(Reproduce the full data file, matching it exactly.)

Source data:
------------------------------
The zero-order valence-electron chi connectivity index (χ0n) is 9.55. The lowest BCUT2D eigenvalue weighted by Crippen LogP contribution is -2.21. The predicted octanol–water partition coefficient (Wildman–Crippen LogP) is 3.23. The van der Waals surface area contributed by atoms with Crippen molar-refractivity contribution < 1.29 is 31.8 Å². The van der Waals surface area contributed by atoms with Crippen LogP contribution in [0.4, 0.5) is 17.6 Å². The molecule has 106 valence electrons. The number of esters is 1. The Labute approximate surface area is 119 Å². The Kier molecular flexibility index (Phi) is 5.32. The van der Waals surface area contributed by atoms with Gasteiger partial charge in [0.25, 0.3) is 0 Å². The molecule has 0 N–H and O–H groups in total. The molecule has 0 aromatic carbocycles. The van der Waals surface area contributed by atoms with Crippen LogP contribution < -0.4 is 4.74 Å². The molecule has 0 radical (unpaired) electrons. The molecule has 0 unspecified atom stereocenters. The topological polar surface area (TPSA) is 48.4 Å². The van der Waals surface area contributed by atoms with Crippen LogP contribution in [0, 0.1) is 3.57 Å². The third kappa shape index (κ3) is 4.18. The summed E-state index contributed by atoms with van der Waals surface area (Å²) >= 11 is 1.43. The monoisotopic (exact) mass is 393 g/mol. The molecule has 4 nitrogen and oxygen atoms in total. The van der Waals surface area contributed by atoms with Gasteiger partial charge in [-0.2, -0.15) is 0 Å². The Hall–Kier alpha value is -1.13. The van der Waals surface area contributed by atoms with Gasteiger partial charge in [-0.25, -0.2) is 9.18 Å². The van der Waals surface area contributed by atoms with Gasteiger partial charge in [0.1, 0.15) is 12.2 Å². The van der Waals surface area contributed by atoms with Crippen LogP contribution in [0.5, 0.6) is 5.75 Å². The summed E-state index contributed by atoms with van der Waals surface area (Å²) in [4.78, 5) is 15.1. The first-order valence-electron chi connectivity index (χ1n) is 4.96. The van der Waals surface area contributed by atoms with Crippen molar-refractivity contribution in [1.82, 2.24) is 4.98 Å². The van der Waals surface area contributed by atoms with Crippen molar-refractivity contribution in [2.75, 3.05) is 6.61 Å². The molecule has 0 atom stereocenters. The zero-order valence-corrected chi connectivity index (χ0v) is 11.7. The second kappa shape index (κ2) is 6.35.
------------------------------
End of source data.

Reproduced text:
The zero-order valence-electron chi connectivity index (χ0n) is 9.55. The lowest BCUT2D eigenvalue weighted by Crippen LogP contribution is -2.21. The predicted octanol–water partition coefficient (Wildman–Crippen LogP) is 3.23. The van der Waals surface area contributed by atoms with Crippen molar-refractivity contribution < 1.29 is 31.8 Å². The van der Waals surface area contributed by atoms with Crippen LogP contribution in [0.4, 0.5) is 17.6 Å². The molecule has 106 valence electrons. The number of esters is 1. The Labute approximate surface area is 119 Å². The Kier molecular flexibility index (Phi) is 5.32. The van der Waals surface area contributed by atoms with Gasteiger partial charge in [0.25, 0.3) is 0 Å². The molecule has 0 N–H and O–H groups in total. The molecule has 0 aromatic carbocycles. The van der Waals surface area contributed by atoms with Crippen LogP contribution < -0.4 is 4.74 Å². The molecule has 0 radical (unpaired) electrons. The molecule has 0 unspecified atom stereocenters. The topological polar surface area (TPSA) is 48.4 Å². The van der Waals surface area contributed by atoms with Crippen LogP contribution in [0, 0.1) is 3.57 Å². The third kappa shape index (κ3) is 4.18. The summed E-state index contributed by atoms with van der Waals surface area (Å²) >= 11 is 1.43. The monoisotopic (exact) mass is 393 g/mol. The molecule has 4 nitrogen and oxygen atoms in total. The van der Waals surface area contributed by atoms with Gasteiger partial charge in [-0.2, -0.15) is 0 Å². The Hall–Kier alpha value is -1.13. The van der Waals surface area contributed by atoms with Gasteiger partial charge in [-0.25, -0.2) is 9.18 Å². The van der Waals surface area contributed by atoms with Gasteiger partial charge in [0.1, 0.15) is 12.2 Å². The van der Waals surface area contributed by atoms with Crippen LogP contribution in [0.5, 0.6) is 5.75 Å². The summed E-state index contributed by atoms with van der Waals surface area (Å²) in [4.78, 5) is 15.1. The first-order valence-electron chi connectivity index (χ1n) is 4.96. The van der Waals surface area contributed by atoms with Crippen molar-refractivity contribution in [1.82, 2.24) is 4.98 Å². The van der Waals surface area contributed by atoms with Crippen molar-refractivity contribution in [2.75, 3.05) is 6.61 Å². The molecule has 0 atom stereocenters. The zero-order valence-corrected chi connectivity index (χ0v) is 11.7. The second kappa shape index (κ2) is 6.35.